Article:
The Power of Weakness 2: Lead me not into instant messaging

Working the way I usually do – backed up powerfully by Wikipedia, Google; seriously revising drafts etc. – I sometimes wonder how on Earth pre-computer people were able to do any serious writing.

Of course, I also – paradoxically – sometimes wonder if I wouldn’t be able to work faster, better and with far greater personal gratification if it was just me and a clunky old type-writer alone in a secluded cabin deep in some Swedish forest.

I suppose most of us feel that way. Distractions and how to manage them is certainly a prevalent topic on blogs such as Lifehacker (offering tips on all aspects of your digital existence). Witness also the rise of no-nonsense retro-style full-screen word processors such as Writeroom and Dark Room. These offer to limit your options, for a price (while jDarkroom does it for free).

Image 1: jDarkroom

Riding the wave, Gmail just introduced a useful new feature, giving users the ability to shut down email for a while.

Image 2: Gmail’s Email Addict feature

Such features clearly minimise distractions such as blinking new-email notifiers. But they also help us minimize temptations, that is they help us control our future behaviour by hiding temptations.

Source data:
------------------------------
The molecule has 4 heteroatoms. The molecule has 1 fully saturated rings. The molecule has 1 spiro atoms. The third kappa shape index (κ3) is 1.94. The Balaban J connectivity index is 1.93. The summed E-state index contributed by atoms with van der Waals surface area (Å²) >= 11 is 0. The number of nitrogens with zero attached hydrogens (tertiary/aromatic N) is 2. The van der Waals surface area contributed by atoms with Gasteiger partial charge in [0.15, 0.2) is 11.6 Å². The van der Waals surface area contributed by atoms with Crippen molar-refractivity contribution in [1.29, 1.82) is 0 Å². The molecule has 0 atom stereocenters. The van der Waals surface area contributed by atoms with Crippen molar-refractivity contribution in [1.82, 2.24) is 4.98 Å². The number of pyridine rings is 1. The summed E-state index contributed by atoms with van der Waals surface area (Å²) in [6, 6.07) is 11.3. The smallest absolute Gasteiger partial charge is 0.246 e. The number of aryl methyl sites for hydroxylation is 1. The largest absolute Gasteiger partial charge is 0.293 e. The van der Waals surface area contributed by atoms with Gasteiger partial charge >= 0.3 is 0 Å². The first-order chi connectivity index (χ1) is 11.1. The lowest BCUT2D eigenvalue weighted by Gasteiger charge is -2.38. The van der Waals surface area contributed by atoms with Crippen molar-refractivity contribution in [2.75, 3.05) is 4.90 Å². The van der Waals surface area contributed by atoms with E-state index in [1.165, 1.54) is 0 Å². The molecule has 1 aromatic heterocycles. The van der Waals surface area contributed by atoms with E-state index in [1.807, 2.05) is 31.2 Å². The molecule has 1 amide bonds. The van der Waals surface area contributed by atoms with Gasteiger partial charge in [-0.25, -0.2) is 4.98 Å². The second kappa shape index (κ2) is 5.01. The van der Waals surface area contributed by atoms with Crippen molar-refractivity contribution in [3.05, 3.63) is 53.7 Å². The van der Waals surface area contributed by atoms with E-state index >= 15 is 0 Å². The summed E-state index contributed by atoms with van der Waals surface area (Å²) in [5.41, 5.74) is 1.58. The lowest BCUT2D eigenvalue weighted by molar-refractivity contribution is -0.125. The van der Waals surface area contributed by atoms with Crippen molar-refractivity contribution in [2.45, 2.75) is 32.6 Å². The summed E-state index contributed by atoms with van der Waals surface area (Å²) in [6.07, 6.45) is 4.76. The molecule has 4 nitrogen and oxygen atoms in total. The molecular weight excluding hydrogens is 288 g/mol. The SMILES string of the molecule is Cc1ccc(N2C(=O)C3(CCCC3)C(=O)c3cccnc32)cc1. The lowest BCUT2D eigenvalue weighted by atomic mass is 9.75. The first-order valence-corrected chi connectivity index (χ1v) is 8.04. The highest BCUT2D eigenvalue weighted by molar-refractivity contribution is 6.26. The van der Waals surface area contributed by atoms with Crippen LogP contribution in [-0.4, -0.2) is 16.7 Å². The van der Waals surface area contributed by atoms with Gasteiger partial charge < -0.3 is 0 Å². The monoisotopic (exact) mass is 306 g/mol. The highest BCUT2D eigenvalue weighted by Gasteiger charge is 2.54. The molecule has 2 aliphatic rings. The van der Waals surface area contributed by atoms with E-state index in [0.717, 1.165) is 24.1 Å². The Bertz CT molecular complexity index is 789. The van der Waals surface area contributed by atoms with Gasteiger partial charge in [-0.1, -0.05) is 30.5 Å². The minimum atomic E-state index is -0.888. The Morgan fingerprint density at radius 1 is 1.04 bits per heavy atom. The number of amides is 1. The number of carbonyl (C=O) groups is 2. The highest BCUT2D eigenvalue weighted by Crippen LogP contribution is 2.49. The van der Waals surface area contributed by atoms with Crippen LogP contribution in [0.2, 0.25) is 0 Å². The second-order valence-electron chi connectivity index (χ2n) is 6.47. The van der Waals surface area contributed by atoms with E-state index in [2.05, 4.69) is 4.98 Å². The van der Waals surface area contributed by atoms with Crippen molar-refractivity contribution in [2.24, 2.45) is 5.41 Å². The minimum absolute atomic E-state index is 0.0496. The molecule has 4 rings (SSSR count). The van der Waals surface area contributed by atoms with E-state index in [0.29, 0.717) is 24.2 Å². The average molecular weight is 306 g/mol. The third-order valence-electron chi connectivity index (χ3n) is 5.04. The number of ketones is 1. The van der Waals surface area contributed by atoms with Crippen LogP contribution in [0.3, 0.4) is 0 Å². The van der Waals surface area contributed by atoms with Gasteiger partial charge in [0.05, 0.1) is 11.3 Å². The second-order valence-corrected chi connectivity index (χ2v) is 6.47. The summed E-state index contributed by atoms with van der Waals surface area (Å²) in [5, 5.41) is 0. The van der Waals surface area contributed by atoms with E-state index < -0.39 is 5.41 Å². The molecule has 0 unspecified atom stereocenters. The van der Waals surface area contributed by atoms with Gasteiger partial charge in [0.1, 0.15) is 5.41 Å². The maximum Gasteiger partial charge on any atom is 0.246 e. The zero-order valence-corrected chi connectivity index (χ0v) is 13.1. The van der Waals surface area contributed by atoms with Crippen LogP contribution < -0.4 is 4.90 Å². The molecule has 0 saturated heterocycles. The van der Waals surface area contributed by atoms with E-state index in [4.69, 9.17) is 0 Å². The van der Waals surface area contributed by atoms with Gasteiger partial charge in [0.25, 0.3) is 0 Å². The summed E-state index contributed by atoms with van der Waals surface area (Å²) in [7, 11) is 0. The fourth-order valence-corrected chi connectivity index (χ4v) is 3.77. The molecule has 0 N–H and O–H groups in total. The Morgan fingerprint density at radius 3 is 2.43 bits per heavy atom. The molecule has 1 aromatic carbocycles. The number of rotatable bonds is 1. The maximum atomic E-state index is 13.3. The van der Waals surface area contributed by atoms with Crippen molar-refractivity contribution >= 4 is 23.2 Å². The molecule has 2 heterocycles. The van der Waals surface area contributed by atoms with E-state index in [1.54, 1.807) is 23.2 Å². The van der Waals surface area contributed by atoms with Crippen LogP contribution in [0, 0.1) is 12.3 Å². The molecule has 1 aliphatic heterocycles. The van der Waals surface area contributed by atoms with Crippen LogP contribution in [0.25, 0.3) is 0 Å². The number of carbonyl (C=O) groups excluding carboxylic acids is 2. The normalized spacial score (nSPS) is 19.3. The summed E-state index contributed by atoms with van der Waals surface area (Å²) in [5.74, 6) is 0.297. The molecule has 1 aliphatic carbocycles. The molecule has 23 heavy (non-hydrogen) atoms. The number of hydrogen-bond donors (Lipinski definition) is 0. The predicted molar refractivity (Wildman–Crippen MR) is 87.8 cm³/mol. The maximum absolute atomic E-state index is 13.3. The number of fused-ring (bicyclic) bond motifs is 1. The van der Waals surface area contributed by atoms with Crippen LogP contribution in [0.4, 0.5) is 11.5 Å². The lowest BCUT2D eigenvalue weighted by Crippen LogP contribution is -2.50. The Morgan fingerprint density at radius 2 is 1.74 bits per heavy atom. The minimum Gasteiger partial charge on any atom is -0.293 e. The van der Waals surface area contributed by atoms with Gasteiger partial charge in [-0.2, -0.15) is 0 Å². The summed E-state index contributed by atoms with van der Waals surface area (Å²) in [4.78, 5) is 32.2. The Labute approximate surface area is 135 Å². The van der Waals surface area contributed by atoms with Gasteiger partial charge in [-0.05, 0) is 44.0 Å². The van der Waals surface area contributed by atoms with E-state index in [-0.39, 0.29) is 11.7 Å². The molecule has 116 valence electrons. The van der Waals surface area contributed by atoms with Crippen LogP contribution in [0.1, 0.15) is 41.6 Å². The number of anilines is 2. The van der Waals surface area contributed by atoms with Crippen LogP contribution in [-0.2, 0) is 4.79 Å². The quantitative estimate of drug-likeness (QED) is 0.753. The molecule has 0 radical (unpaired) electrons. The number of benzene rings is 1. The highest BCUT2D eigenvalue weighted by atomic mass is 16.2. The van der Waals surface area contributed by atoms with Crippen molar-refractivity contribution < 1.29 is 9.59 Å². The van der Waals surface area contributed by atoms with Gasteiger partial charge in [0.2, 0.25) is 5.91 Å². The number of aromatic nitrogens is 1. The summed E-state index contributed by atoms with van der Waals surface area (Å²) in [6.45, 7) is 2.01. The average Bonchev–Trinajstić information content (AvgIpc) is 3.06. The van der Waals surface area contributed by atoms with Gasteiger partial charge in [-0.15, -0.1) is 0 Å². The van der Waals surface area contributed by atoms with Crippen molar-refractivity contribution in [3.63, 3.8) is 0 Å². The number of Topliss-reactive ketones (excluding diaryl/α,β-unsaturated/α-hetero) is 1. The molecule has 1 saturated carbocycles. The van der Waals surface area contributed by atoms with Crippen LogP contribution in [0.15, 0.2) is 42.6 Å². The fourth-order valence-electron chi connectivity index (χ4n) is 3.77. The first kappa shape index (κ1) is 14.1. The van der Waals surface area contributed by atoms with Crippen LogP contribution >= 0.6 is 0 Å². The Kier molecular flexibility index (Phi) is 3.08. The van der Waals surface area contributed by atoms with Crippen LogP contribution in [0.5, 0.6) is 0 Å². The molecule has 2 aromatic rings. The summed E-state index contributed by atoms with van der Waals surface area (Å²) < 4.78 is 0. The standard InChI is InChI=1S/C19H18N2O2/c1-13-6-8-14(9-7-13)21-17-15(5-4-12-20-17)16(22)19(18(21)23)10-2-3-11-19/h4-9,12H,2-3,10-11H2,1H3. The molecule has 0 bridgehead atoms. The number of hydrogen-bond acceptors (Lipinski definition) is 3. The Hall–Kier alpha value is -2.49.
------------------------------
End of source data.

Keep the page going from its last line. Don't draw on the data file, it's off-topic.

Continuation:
Kiss your email problems goodbye

Throughout my thesis writing I found techniques to solve a variety of small-scale IT problems, lifehacks in so many words.
I won’t bore you with them. With one exception: My email setup. Here’s what it achieves:

– No lost emails “ever”, and no need to delete emails
– No more worrying about SMTP servers when on the road (after six months you’ll forget that there ever was a problem)
– The ability to have all one’s emails in one big archive (if you’ve stored your historic correspondence somewhere)
– All this without changing your email address(es)
– Use all your email addresses through one webmail interface
Continue reading Kiss your email problems goodbye